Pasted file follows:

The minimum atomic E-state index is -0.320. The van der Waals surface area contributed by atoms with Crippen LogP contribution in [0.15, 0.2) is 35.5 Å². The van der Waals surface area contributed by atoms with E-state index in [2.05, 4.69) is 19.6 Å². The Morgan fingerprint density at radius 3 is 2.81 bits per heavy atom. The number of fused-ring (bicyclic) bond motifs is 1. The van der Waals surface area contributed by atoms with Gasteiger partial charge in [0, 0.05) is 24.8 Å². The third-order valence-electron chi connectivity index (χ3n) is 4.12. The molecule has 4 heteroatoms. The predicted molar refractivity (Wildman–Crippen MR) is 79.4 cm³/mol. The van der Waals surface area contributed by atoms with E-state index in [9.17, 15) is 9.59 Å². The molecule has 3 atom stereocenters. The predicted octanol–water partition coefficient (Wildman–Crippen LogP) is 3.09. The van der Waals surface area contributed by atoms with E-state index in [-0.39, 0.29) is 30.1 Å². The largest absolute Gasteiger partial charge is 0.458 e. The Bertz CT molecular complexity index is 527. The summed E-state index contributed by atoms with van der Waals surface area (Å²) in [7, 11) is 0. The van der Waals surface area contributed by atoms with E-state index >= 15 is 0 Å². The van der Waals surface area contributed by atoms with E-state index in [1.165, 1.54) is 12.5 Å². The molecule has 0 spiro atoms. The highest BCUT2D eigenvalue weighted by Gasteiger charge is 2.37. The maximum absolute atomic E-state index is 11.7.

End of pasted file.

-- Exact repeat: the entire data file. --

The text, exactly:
The minimum atomic E-state index is -0.320. The van der Waals surface area contributed by atoms with Crippen LogP contribution in [0.15, 0.2) is 35.5 Å². The van der Waals surface area contributed by atoms with E-state index in [2.05, 4.69) is 19.6 Å². The Morgan fingerprint density at radius 3 is 2.81 bits per heavy atom. The number of fused-ring (bicyclic) bond motifs is 1. The van der Waals surface area contributed by atoms with Gasteiger partial charge in [0, 0.05) is 24.8 Å². The third-order valence-electron chi connectivity index (χ3n) is 4.12. The molecule has 4 heteroatoms. The predicted molar refractivity (Wildman–Crippen MR) is 79.4 cm³/mol. The van der Waals surface area contributed by atoms with E-state index in [9.17, 15) is 9.59 Å². The molecule has 3 atom stereocenters. The predicted octanol–water partition coefficient (Wildman–Crippen LogP) is 3.09. The van der Waals surface area contributed by atoms with E-state index in [-0.39, 0.29) is 30.1 Å². The largest absolute Gasteiger partial charge is 0.458 e. The Bertz CT molecular complexity index is 527. The summed E-state index contributed by atoms with van der Waals surface area (Å²) in [7, 11) is 0. The van der Waals surface area contributed by atoms with E-state index >= 15 is 0 Å². The van der Waals surface area contributed by atoms with E-state index in [1.165, 1.54) is 12.5 Å². The molecule has 0 spiro atoms. The highest BCUT2D eigenvalue weighted by Gasteiger charge is 2.37. The maximum absolute atomic E-state index is 11.7.